# Statistical Thermodynamics and Rate Theories/Microcanonical ensemble

A microcanonical ensemble is a statistical ensemble which is used to represent the possible states of a mechanical system in which the total energy of the system is exactly specified. A micro-canonical ensemble is assumed to be isolated, thus the system cannot exchange energy or particles with the environment. The system, which can be composed of a solid, liquid or a gas is completely isolated from its surroundings and has constant energy (E), number of particles (N), and volume (V). This ensemble composes of an assembly of “copies” of this isolated system; the energy of each copy is the same, thus E=U, considering one copy of this system is sufficient.

## Combinatorial Mathematics

Even though the energy of each copy of the system in a microcanonical ensemble is the same, these copies can exist in different quantum states. For example, consider a system composed of 2 hydrogen molecules, with the total vibrational energy of 2hυ.

$E_{vib}=\sum _{i}n_{i}h\nu =2h\nu$ $\sum _{i}n_{i}=2$ The vibrational quantum numbers must add up to 2, however, there are, in fact, three ways of achieving this. Two possible configurations are where one molecule has n = 2, and the other has n = 0; and the third configuration is where both molecules have n = 1.

It can be noted that in the example above that the three configurations (also called microstates) form two macrostates (states with unique sets of quantum numbers) - {0,2} with a weight of 2 (because there are two ways of arriving at this configuration), and {1,1} with a weight of one. The weights of these states play an important role in Statistical Mechanics, so it is important to know a way to quickly determine them, rather than just counting them directly.

Let's consider the weights of configurations {1,2}, {1,2,3} and {1,2,3,4}. Counting the weights gives 2, 6 and 24 or 2!, 3! and 4! respectively for these three states where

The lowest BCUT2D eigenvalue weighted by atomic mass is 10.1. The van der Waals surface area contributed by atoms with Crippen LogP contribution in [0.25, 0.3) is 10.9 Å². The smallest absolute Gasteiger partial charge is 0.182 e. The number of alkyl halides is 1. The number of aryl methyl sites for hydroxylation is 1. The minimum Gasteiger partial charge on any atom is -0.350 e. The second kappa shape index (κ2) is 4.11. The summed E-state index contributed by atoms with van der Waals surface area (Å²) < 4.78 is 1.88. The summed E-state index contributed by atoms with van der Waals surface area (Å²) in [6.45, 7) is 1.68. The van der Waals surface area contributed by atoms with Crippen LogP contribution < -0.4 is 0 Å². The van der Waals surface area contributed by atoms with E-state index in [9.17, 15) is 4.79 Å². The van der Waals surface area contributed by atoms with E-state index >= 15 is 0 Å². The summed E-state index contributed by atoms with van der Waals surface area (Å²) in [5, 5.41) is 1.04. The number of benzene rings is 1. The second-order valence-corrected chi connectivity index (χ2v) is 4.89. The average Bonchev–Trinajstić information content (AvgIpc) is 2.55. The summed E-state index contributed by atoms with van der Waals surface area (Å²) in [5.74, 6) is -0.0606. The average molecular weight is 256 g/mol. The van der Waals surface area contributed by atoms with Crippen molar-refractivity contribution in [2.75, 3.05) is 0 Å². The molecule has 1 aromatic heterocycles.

$n!=1\cdot 2\cdot 3\cdot ...\cdot n$ represents factorial of the number n. The weights of the configurations are just permutations or ways a given set of the quantum numbers can be arranged. Using combinatorial mathematics, the weight of a certain vibrational state in the example above can be found to be

$W(n_{1},n_{2},n_{3},...)={\frac {N!}{n_{1}\cdot n_{2}\cdot n_{3}\cdot ...}}={\frac {N!}{\prod _{i}n_{i}!}}$ where N is the total number of molecules and ni is the number of molecules in the state i.

Generalizing, the weight of a system with occupancies $a_{1},a_{2},a_{3},...$ in an ensemble containing ${\mathcal {A}}$ systems is

$W(a_{1},a_{2},a_{3},...)={\frac {{\mathcal {A}}!}{a_{1}\cdot a_{2}\cdot a_{3}\cdot ...}}={\frac {{\mathcal {A}}!}{\prod _{i}a_{i}!}}$ ## Example

If there are three molecules and four units of vibrational energy, what are the possible macrostates of this system and what is the weight of each macrostate?

A number of microstates in the same system can have the same composition. These systems can be weighted depending on the occupancies of the systems. The weight of a macrostate can be defined by the equation:

$W(a_{1},a_{2},a_{3},..)={\frac {{\mathcal {A}}!}{\prod _{i}a_{i}!}}$ Where, ${\mathcal {A}}!$ represents the total number of systems in the ensemble and $\prod _{i}a_{i}!$ represents the product of the factorial of the occupancies of each level.

For three molecules with four units of vibrational energy, we have four unique ways to distribute the four units of vibrational energy between the three molecules, {0,0,4}, {0,1,3}, {1,1,2} and {0,2,2,}. So for this example, ${\mathcal {A}}$ = 4 and the weights of each variation of the system would then be:

$W(0,0,4)={\frac {{\mathcal {A}}!}{\prod _{i}a_{i}!}}={\frac {4!}{4!0!0!}}=1$ $W(0,1,3)={\frac {{\mathcal {A}}!}{\prod _{i}a_{i}!}}={\frac {4!}{0!1!3!}}=4$ $W(1,1,2)={\frac {{\mathcal {A}}!}{\prod _{i}a_{i}!}}={\frac {4!}{1!1!2!}}=12$ $W(0,2,2)={\frac {{\mathcal {A}}!}{\prod _{i}a_{i}!}}={\frac {4!}{0!2!2!}}=6$